Safety is a top priority at General Motors. The 2004 Chevrolet Malibu and Saturn L300 are safe and reliable vehicles that comply with all federal crash standards.  The Saturn L300 modified steel space frame construction and the Malibu steel safety cage have been tested in a wide variety of crash conditions.  Both vehicles performed well in GM’s battery of tests that replicates a wide array of potential real-world circumstances that a driver may encounter.  GM’s crash tests include: front, side and rear fixed barrier; moving barriers, poles and vehicle-to-vehicle tests.  In addition, GM uses an entire “family” of crash test dummies in some of its testing, including infants, children and women, as well as the average sized male dummy most often used by the NHTSA standards.

GM is continually striving to make our vehicles safer.  For more than a year, we cooperatively participated with the Insurance Institute for Highway Safety (IIHS) in the development of its new side-impact test. The relatively new and currently evolving IIHS side impact crash test is a very severe test intended to represent a vehicle being struck in the side by a large truck at high speed under very specific conditions. Additionally, we provided crash test results to aid in this test development.  In fact, GM has added this test to its own library of internal crash tests.

The Saturn L300 was recently evaluated with the new IIHS side-impact test. This vehicle was designed well before the new IIHS test existed, and was not designed with this particular test in mind.  GM believes this single test is not indicative of the vehicle’s real world safety.

The L300 was designed to help protect occupants in a variety of crash conditions. It is equipped with standard features such as anti-lock brakes, traction control, daytime running lamps, driver and front passenger frontal air bags, and center rear lap and shoulder belts.  The Saturn L300 standard driver and front passenger side curtain air bags are among the industry’s first applications, introduced in 2001.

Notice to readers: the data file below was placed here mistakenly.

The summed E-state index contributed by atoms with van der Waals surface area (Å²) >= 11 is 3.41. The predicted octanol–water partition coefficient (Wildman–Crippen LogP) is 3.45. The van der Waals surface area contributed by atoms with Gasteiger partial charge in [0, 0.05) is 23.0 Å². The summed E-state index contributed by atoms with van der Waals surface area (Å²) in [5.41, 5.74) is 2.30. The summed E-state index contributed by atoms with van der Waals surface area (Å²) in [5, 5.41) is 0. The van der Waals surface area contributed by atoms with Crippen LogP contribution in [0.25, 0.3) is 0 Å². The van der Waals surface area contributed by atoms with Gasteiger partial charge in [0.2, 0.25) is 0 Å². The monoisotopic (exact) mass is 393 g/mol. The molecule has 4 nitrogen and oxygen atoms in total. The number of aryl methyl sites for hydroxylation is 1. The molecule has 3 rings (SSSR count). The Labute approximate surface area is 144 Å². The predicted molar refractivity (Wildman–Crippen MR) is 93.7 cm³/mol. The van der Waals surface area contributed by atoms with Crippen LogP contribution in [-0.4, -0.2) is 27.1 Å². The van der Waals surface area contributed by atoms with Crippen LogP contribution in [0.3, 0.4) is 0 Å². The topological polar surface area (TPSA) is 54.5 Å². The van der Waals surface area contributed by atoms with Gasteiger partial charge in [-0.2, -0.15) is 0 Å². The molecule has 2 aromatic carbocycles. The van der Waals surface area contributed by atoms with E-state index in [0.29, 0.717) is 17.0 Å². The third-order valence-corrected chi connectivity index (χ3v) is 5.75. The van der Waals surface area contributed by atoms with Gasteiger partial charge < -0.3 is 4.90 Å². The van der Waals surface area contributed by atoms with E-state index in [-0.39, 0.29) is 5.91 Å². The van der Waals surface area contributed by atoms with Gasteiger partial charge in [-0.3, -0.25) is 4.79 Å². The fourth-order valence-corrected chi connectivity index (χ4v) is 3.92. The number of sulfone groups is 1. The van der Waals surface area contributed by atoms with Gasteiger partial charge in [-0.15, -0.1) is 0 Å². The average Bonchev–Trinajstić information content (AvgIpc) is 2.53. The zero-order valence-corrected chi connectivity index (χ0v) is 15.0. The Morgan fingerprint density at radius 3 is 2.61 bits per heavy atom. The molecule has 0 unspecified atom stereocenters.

GM places a high priority on occupant safety, including child safety, and was the first manufacturer to announce that its side impact air bags would be designed to provide a benefit in many types of moderate to severe side impact crashes, while minimizing the risk of injury to children and out-of-position passengers.  The L300 side impact air bags met GM’s goal. 

The 2004 Malibu with and without head curtain air bags also were evaluated with the new IIHS side-impact test. This vehicle offers the optional head curtain side impact air bags to help protect front and rear outboard passengers.  The IIHS rated the Malibu with the curtain air bag as “acceptable”.  GM’s own testing has shown that these side curtain air bags provide additional safety benefit in a wide variety of moderate to severe side impact crashes, and they also meet GM’s goal of minimizing the risk of inflation-induced injury.  The IIHS rated the Malibu a low performer if the side curtain is not selected by the customer.  Again, GM believes this single test is not indicative of the vehicle’s real world safety.

We designed and developed the 2004 Chevrolet Malibu with many of our latest occupant protection and crash avoidance technology features.  Among those, the Malibu provides exceptional structural integrity for the “safety cage” passenger compartment and outstanding impact protection for the front, rear, and sides.  The strong construction is augmented with standard dual stage frontal air bags and safety belt pretensioners for front seat passengers, and three-point safety belts for all seating positions.  

GM announced a commitment to meet the voluntary industry standard for compatibility performance criteria for front-to-side crashes.  By September 1, 2007, 50 percent of all vehicles will meet the new criteria, and by September 1, 2009, 100 percent of vehicles will meet the criteria.  To meet the voluntary safety criteria in front-to-side crashes, GM will expand the application of side impact air bag technologies such as seat-mounted and curtain side air bags.  Currently, about 23 percent of GM’s 2004 cars, minvans, and crossover vehicles meet voluntary guidelines for front-to-side impact vehicle compatibility.  All of the conforming vehicles are equipped with either standard or optional side-impact air bags.